The Monday Matchmaker: Taylor, Prograis, Chisora & more
Photos: Stephen Pond/Getty Images
As the dust settles on each big fight weekend, The Monday Matchmaker aims to discuss the best options that, in victory or defeat, each boxer has available to them, and predicts their likely next steps...This week Tom Craze on Josh Taylor, Regis Prograis, Dereck Chisora and more...
WBSS champion, IBF champion, WBA champion, Ring Magazine champion. Taylor’s brilliant performance against Prograis makes him the consensus number 1 at 140lbs nearly everywhere except Jose Ramirez’s native California. An immediate move to put together the fight for undisputed honours at super lightweight is the dream scenario, but it will remain just that for the foreseeable future, and possibly the best part of the next 12 months, if not more. Ramirez will move on to fight WBC mandatory challenger Viktor Postol – a man already beaten by Taylor – which leaves the Edinburgh man out in the cold for now.
A victory lap back at the Hydro Arena, Glasgow - the scene of four straight Taylor wins prior to Prograis - would be an understandable move, and offer some respite after a gruelling tournament schedule. The idea of a stadium fight in Newcastle against Lewis Ritson would, however, likely be the most lucrative option for Taylor this side of the Atlantic.
The flashy Louisianan dug deep and proved his mettle in a fight that was as engaging as any you’ll watch this year. Having won – at least on most credible scorecards – no fewer than five rounds against Taylor, it would be a major surprise if Prograis didn’t learn from Saturday night and improve as a result. Look for ‘Rougarou’ to sign a promotional deal, post-WBSS, that grants him major television exposure in the US and deliver an emphatic performance Stateside to underline his credentials. Well-established names like Chris Algieri, Jose Pedraza, or Ray Beltran would provide a credible, but eminently winnable, return.
A reinvigorated Chisora rolls on – and he has options. The names of Oleksandr Usyk and Jarrell Miller - who, like him, are on the fringes of the heavyweight top 10 - have already been floated, but the most logical move would be to resurrect the Joseph Parker fight. That’s an interesting, well-matched, clash of styles and the winner would put themselves well into title shot contention.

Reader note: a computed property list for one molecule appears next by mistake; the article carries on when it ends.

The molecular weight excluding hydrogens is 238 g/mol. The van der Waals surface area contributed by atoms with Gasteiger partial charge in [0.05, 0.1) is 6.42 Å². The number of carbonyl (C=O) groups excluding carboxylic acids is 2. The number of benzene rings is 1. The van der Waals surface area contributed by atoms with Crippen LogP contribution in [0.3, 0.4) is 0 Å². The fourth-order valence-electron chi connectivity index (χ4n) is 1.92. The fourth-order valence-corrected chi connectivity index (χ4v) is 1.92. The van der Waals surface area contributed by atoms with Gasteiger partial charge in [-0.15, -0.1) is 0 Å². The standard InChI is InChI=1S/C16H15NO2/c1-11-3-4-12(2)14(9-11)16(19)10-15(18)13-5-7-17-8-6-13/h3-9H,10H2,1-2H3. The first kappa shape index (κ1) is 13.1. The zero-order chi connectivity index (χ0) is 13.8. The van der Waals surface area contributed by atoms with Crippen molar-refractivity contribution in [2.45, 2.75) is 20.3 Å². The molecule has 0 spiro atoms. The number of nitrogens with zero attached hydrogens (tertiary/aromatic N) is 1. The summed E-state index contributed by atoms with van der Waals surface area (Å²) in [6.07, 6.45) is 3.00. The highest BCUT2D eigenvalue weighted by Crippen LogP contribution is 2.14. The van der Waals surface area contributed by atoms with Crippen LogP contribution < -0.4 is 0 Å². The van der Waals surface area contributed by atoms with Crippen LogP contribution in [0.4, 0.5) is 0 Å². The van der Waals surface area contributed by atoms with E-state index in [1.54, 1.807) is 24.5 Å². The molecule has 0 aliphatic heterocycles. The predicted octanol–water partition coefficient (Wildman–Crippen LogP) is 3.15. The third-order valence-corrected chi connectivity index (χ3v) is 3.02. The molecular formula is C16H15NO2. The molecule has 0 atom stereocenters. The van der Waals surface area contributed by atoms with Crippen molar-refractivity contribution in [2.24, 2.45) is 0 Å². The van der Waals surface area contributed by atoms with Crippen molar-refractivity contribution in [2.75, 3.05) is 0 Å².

The affable Price described taking Saturday’s fight at short notice as ‘a business decision’. The eventual, perhaps inevitable, outcome against a dialled-in, form fighter like Chisora will have shocked few, but Price’s stock is unlikely to suffer as a result. Seven stoppage defeats from seven will again trigger questions about Price’s future, but should he wish to box on, ‘Big Truck’ will continue to get opportunities. The likes of Hughie Fury, another looking for a bounce-back win, would represent a different sort of test and one in which Price could box to a game plan without enduring more heavy artillery at a level above his own.
The Welshman will take much encouragement from Saturday night and, after an unconvincing debut at 135lbs against Omar Douglas, may now feel his feet are firmly under the table. The question of whether he is now operating in the right division, having skipped super-feather, is an open one, but working in Selby’s advantage is the fact that lightweight, despite an embarrassment of riches at its very top, has a paucity of credible names in the chasing pack.
Francesco Patera, the EBU champion, continues to rack up the wins, and could be an interesting yardstick. Closer to home, a meeting with Luke Campbell, in a world title eliminator or similar, would be both an ambitious step up and a sizeable all-British attraction.
Calls for the popular Scot to retire feel premature. Burns dropped a close majority decision to a highly-intelligent boxer – this was no rout, nor did it appear to be a career-ending defeat. It’s not the first time we’ve seen Burns frustrated by a mover, but it might be more likely that the subtleties that Selby boasts, like Indongo and Relikh before him, just contribute to a bad style match-up for the Coatbridge man.
Memories are short in boxing: it was, after all, less than a year ago that Burns demonstrated how far above domestic level he still was with a spectacular knockout of Scott Cardle. It’s possible, of course, that time has caught up with him in the meantime, but there are positives to take from his showing at the O2. It might well be that Burns looks next to a straightforward rebound win to boost confidence, but were he to aim higher, the likes of or Edis Tatli or Yvan Mendy – proven, recognisable names on the European scene – would answer the questions about where he fits best.
At 26 years old and just 14 fights into his professional career, Okolie is now the reigning European, British, and Commonwealth champion. Saturday’s stoppage of Yves Ngabu was decisive, if not particularly pretty, and while Okolie might not have picked up many new fans in the process, he – on paper at least – is doing everything right.
The fast-tracking is likely to continue: already number 2 with the WBA, Okolie is likely to be manoeuvred into a tilt at one the organisation’s champions, and whether that’s against Arsen Goulamirian or Beibut Shumenov, the Londoner would start a firm favourite.